A new study from the UNC Family Medicine Tobacco Prevention and Evaluation Program (TPEP) finds that where an individual lives may impact their access to cheap or improperly marketed tobacco. Published in the Center for Disease Control’s Preventing Chronic Disease journal, the study by Joseph G.L. Lee, PhD, MPH; Hannah M Baker, MPH; Leah M. Ranney, PhD; and Adam O. Goldstein, MD, MPH presents the first national evidence that neighborhood characteristics are closely associated with illegal sales of single cigarettes, or “loosies.”
Fifteen physicians affiliated with UNC Family Medicine appear on the Best Doctors in America® List for 2015-2016, officials from UNC Hospitals announced today. Only five percent of doctors in America earn this prestigious honor, decided by impartial peer review. These doctors are: Kathleen Barnhouse, Timothy P. Daaleman, Clark Denniston, Narges Farahi, Andrew Hannapel, Margaret Helton, Julie Monaco, Warren Newton, Brian Rayala, Philip Sloane, Donald Spencer, Beat Steiner, Anthony Viera, Samuel Weir, and Adam Zolotor.
The study found no reduction in state-level rates of abusive head trauma (AHT) or “shaken baby syndrome.” Dr. Adam Zolotor from UNC Family Medicine is lead author of the article published on October 26, 2015 in JAMA Pediatrics.
UNC Family Medicine Partners with Big Brothers, Big Sisters of the Triangle on Healthy Child Initiative
On Saturday, September 19, 2015 a team from UNC Family Medicine worked alongside staff and volunteers from Big Brothers and Big Sisters of the Triangle to provide an array of health related services to children, mentors, and families who attended the annual back to school picnic.
UNC Family Medicine Part of Collaborative Receiving Large Award to Reduce Health Disparities in Rural South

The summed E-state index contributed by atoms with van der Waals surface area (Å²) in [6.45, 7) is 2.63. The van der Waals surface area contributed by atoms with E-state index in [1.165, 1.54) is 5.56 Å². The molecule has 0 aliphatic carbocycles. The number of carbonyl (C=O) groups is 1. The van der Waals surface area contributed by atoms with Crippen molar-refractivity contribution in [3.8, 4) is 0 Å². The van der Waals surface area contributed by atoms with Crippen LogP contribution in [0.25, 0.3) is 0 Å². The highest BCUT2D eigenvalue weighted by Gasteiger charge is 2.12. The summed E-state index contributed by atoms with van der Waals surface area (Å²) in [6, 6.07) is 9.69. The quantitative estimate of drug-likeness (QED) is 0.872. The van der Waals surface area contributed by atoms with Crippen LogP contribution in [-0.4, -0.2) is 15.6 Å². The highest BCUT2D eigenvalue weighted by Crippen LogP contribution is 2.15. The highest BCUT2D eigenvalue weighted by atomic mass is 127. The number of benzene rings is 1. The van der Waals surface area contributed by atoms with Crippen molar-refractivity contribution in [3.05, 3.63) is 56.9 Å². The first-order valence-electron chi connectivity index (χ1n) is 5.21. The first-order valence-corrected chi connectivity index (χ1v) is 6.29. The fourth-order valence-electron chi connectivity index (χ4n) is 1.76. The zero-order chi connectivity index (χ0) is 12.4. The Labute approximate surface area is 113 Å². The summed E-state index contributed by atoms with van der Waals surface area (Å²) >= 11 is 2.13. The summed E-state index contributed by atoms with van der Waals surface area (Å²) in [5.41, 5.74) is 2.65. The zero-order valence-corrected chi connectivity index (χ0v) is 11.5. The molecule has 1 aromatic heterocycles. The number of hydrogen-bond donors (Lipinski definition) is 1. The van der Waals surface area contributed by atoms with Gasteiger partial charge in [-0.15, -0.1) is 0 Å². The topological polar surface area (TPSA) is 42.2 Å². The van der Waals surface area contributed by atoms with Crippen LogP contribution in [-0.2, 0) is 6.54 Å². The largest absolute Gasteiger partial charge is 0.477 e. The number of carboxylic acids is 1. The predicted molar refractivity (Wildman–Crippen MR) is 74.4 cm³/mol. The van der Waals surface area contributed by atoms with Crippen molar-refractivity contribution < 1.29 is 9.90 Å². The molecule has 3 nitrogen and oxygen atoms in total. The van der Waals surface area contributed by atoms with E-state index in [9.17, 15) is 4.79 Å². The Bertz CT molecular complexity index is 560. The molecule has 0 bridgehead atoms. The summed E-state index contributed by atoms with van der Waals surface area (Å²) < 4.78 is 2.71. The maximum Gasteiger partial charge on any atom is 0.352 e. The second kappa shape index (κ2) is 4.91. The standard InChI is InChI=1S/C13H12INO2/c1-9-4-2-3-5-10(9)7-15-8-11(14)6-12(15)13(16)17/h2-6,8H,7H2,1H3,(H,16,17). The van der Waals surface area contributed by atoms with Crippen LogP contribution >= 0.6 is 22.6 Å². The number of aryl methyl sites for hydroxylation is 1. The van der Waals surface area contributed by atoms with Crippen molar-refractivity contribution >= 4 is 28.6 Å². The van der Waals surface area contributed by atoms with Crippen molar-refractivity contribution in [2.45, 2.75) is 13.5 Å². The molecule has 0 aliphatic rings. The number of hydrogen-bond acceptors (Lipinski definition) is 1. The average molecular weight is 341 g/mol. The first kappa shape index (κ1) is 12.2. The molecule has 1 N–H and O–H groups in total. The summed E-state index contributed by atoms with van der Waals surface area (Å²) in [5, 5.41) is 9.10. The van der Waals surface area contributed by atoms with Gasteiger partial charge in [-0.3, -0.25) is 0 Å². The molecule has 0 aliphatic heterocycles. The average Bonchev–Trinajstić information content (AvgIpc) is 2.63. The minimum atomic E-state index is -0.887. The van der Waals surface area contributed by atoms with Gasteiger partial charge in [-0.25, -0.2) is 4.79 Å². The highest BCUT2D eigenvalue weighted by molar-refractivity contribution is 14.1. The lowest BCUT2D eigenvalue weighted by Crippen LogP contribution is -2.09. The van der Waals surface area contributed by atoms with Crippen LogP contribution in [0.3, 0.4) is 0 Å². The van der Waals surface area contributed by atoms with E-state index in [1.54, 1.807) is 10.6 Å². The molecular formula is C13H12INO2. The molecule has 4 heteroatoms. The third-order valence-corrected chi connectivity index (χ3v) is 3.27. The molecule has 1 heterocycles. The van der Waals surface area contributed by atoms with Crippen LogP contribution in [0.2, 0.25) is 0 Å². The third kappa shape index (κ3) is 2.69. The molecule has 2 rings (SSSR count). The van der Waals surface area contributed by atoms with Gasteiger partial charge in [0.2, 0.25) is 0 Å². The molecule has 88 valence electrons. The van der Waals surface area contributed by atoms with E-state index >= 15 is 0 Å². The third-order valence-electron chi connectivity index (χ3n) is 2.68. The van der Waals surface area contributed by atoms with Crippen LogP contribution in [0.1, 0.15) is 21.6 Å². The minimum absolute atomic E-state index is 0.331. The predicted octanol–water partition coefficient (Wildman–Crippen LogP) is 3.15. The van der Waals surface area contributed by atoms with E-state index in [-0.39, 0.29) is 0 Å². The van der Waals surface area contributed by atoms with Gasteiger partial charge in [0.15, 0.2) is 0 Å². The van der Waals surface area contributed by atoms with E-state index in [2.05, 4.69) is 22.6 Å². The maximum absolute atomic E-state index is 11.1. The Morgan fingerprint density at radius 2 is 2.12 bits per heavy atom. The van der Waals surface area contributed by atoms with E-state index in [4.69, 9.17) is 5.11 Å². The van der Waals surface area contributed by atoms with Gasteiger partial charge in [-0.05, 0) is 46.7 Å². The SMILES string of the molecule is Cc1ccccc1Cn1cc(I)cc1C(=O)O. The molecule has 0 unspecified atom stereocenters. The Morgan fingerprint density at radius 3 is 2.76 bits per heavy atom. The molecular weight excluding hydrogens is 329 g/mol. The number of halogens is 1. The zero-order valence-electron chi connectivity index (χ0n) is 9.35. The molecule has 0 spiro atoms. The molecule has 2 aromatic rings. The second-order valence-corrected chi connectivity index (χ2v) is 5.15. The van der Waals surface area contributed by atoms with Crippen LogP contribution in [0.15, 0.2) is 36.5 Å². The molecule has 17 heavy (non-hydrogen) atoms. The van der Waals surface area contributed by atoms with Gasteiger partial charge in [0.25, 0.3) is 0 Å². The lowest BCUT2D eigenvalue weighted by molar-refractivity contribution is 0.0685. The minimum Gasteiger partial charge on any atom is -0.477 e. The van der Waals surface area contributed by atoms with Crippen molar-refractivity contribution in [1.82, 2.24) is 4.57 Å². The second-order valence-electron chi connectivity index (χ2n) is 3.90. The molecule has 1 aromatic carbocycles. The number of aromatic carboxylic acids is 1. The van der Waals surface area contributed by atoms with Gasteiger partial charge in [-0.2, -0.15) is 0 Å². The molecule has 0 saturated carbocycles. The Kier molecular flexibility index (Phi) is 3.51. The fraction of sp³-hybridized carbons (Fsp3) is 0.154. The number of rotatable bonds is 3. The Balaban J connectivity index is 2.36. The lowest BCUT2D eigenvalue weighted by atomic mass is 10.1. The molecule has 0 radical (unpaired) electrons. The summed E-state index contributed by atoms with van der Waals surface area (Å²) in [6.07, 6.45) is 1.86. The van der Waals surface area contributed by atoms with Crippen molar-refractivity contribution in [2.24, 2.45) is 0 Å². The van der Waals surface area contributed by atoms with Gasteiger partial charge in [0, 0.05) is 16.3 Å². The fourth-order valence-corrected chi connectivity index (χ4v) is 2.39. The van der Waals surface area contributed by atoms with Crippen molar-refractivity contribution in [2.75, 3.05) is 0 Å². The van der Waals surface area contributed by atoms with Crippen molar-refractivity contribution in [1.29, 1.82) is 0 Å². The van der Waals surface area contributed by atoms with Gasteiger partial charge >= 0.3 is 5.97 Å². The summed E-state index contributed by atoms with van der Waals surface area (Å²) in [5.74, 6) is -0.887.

Researchers from UNC Family Medicine, in partnership with researchers from the University of Alabama at Birmingham (UAB) and East Carolina University, were awarded more than $9 million to study ways to improve blood pressure in the rural south. Minorities, low-income individuals, and those living in rural areas suffer more than others from health problems associated with uncontrolled hypertension. For example, African Americans are nearly twice as likely to die from preventable heart disease and stroke as Caucasians. Rural residents are more likely to be diagnosed with heart disease than urban dwellers.
Please don’t forget to come in for your flu shot. Influenza is a serious disease that can lead to hospitalization and sometimes even death. Every flu season is different, and influenza infection can affect people differently. Even healthy people can get very sick from the flu and spread it to others. Providers at UNC Family Medicine in Chapel Hill are urging patients to protect themselves and their loved ones by getting a flu shot. This is especially important for pregnant women, the elderly, and those with respiratory conditions. Make your appointment now!
Beginning August 22, the UNC Family Medicine Center will offer a fall walk-in sports injury clinic for local high school and college athletes as well as weekend warriors. The walk-in clinic is on Saturday mornings from 8:00am – 10:00am. All services are provided by Board-Certified Sports Medicine Specialists and include everything from xray and ultrasound to casting and concussion care.
There is universal consensus that patients need to be engaged with their care. In 2012, UNC Family Medicine created a Patient Advisory Council to put this idea into practice. A recently published case study demonstrates the extensive Patient Advisory Council engagement with the operations of a patient-centered medical home.